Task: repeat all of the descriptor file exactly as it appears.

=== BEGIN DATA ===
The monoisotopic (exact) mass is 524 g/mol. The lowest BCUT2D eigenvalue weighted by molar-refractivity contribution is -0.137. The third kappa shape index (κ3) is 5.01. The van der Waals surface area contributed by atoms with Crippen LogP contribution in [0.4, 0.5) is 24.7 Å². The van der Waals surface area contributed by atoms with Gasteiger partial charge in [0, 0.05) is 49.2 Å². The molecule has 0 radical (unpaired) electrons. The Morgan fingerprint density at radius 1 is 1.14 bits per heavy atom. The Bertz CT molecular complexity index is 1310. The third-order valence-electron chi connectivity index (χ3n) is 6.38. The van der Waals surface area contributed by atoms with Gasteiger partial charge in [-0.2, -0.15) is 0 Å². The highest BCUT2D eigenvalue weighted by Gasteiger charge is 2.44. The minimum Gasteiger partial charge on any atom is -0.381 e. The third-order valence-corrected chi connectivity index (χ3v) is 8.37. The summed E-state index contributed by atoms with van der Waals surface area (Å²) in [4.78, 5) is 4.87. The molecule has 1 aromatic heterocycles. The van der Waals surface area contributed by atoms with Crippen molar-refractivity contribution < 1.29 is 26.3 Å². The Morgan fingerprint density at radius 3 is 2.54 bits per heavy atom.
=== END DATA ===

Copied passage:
The monoisotopic (exact) mass is 524 g/mol. The lowest BCUT2D eigenvalue weighted by molar-refractivity contribution is -0.137. The third kappa shape index (κ3) is 5.01. The van der Waals surface area contributed by atoms with Crippen LogP contribution in [0.4, 0.5) is 24.7 Å². The van der Waals surface area contributed by atoms with Gasteiger partial charge in [0, 0.05) is 49.2 Å². The molecule has 0 radical (unpaired) electrons. The Morgan fingerprint density at radius 1 is 1.14 bits per heavy atom. The Bertz CT molecular complexity index is 1310. The third-order valence-electron chi connectivity index (χ3n) is 6.38. The van der Waals surface area contributed by atoms with Gasteiger partial charge in [-0.2, -0.15) is 0 Å². The highest BCUT2D eigenvalue weighted by Gasteiger charge is 2.44. The minimum Gasteiger partial charge on any atom is -0.381 e. The third-order valence-corrected chi connectivity index (χ3v) is 8.37. The summed E-state index contributed by atoms with van der Waals surface area (Å²) in [4.78, 5) is 4.87. The molecule has 1 aromatic heterocycles. The van der Waals surface area contributed by atoms with Crippen molar-refractivity contribution < 1.29 is 26.3 Å². The Morgan fingerprint density at radius 3 is 2.54 bits per heavy atom.